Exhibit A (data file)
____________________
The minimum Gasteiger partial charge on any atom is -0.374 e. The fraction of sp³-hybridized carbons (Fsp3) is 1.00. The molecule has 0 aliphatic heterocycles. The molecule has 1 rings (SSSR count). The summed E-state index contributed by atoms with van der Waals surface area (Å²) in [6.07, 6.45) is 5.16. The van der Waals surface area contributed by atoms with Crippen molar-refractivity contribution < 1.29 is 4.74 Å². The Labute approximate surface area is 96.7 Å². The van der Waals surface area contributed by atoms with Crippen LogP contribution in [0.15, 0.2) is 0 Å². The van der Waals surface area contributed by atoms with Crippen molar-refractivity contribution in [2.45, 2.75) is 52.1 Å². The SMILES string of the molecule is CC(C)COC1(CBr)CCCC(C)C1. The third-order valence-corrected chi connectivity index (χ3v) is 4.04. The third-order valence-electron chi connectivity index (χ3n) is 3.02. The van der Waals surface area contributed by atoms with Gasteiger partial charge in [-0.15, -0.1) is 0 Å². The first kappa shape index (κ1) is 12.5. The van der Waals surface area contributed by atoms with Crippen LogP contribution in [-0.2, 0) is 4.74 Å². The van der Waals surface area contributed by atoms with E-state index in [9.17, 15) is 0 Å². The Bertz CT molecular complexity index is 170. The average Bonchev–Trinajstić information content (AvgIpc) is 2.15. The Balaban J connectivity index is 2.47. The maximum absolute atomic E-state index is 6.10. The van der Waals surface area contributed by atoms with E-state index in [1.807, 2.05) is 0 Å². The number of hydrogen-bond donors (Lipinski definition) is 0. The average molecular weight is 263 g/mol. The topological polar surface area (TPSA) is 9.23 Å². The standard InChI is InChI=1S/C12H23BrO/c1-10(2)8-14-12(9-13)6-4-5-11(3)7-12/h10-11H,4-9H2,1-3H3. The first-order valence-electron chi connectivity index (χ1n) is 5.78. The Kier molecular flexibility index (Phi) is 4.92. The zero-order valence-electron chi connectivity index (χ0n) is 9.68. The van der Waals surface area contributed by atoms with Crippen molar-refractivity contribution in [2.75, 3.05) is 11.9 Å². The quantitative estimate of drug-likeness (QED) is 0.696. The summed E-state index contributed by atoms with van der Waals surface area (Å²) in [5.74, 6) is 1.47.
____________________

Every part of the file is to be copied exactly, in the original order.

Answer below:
The minimum Gasteiger partial charge on any atom is -0.374 e. The fraction of sp³-hybridized carbons (Fsp3) is 1.00. The molecule has 0 aliphatic heterocycles. The molecule has 1 rings (SSSR count). The summed E-state index contributed by atoms with van der Waals surface area (Å²) in [6.07, 6.45) is 5.16. The van der Waals surface area contributed by atoms with Crippen molar-refractivity contribution < 1.29 is 4.74 Å². The Labute approximate surface area is 96.7 Å². The van der Waals surface area contributed by atoms with Crippen LogP contribution in [0.15, 0.2) is 0 Å². The van der Waals surface area contributed by atoms with Crippen molar-refractivity contribution in [2.45, 2.75) is 52.1 Å². The SMILES string of the molecule is CC(C)COC1(CBr)CCCC(C)C1. The third-order valence-corrected chi connectivity index (χ3v) is 4.04. The third-order valence-electron chi connectivity index (χ3n) is 3.02. The van der Waals surface area contributed by atoms with Gasteiger partial charge in [-0.15, -0.1) is 0 Å². The first kappa shape index (κ1) is 12.5. The van der Waals surface area contributed by atoms with Crippen LogP contribution in [-0.2, 0) is 4.74 Å². The van der Waals surface area contributed by atoms with E-state index in [9.17, 15) is 0 Å². The Bertz CT molecular complexity index is 170. The average Bonchev–Trinajstić information content (AvgIpc) is 2.15. The Balaban J connectivity index is 2.47. The maximum absolute atomic E-state index is 6.10. The van der Waals surface area contributed by atoms with E-state index in [1.807, 2.05) is 0 Å². The number of hydrogen-bond donors (Lipinski definition) is 0. The average molecular weight is 263 g/mol. The topological polar surface area (TPSA) is 9.23 Å². The standard InChI is InChI=1S/C12H23BrO/c1-10(2)8-14-12(9-13)6-4-5-11(3)7-12/h10-11H,4-9H2,1-3H3. The first-order valence-electron chi connectivity index (χ1n) is 5.78. The Kier molecular flexibility index (Phi) is 4.92. The zero-order valence-electron chi connectivity index (χ0n) is 9.68. The van der Waals surface area contributed by atoms with Crippen molar-refractivity contribution in [2.75, 3.05) is 11.9 Å². The quantitative estimate of drug-likeness (QED) is 0.696. The summed E-state index contributed by atoms with van der Waals surface area (Å²) in [5.74, 6) is 1.47.